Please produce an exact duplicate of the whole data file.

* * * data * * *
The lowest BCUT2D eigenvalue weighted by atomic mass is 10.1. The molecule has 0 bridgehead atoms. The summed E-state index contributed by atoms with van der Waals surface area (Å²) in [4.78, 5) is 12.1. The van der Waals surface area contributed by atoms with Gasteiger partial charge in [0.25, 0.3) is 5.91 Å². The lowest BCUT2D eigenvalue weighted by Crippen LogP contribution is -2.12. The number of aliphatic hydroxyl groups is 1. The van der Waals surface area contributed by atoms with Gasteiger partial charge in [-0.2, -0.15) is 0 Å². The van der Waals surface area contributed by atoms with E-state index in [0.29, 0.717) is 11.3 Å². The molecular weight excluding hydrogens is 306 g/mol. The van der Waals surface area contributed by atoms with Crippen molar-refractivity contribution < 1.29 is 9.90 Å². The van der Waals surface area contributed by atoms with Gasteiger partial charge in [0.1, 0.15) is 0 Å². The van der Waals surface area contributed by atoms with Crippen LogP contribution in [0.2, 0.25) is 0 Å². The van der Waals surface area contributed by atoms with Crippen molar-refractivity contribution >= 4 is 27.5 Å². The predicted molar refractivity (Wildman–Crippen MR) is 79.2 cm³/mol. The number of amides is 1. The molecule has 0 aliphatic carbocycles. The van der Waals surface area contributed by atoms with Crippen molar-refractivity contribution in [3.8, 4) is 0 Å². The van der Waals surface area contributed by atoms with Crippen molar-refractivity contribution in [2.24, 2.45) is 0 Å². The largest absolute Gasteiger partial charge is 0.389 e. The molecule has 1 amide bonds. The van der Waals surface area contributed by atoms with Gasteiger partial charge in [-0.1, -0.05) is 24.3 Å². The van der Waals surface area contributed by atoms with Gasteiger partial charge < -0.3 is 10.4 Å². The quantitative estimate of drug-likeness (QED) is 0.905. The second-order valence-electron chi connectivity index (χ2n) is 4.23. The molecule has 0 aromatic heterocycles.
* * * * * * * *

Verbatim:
The lowest BCUT2D eigenvalue weighted by atomic mass is 10.1. The molecule has 0 bridgehead atoms. The summed E-state index contributed by atoms with van der Waals surface area (Å²) in [4.78, 5) is 12.1. The van der Waals surface area contributed by atoms with Gasteiger partial charge in [0.25, 0.3) is 5.91 Å². The lowest BCUT2D eigenvalue weighted by Crippen LogP contribution is -2.12. The number of aliphatic hydroxyl groups is 1. The van der Waals surface area contributed by atoms with Gasteiger partial charge in [-0.2, -0.15) is 0 Å². The van der Waals surface area contributed by atoms with E-state index in [0.29, 0.717) is 11.3 Å². The molecular weight excluding hydrogens is 306 g/mol. The van der Waals surface area contributed by atoms with Crippen molar-refractivity contribution < 1.29 is 9.90 Å². The van der Waals surface area contributed by atoms with Gasteiger partial charge in [0.1, 0.15) is 0 Å². The van der Waals surface area contributed by atoms with Crippen LogP contribution in [0.2, 0.25) is 0 Å². The van der Waals surface area contributed by atoms with Crippen molar-refractivity contribution >= 4 is 27.5 Å². The predicted molar refractivity (Wildman–Crippen MR) is 79.2 cm³/mol. The number of amides is 1. The molecule has 0 aliphatic carbocycles. The van der Waals surface area contributed by atoms with Crippen molar-refractivity contribution in [3.8, 4) is 0 Å². The van der Waals surface area contributed by atoms with Crippen molar-refractivity contribution in [2.24, 2.45) is 0 Å². The largest absolute Gasteiger partial charge is 0.389 e. The molecule has 1 amide bonds. The van der Waals surface area contributed by atoms with Gasteiger partial charge in [-0.1, -0.05) is 24.3 Å². The van der Waals surface area contributed by atoms with Gasteiger partial charge < -0.3 is 10.4 Å². The quantitative estimate of drug-likeness (QED) is 0.905. The second-order valence-electron chi connectivity index (χ2n) is 4.23. The molecule has 0 aromatic heterocycles.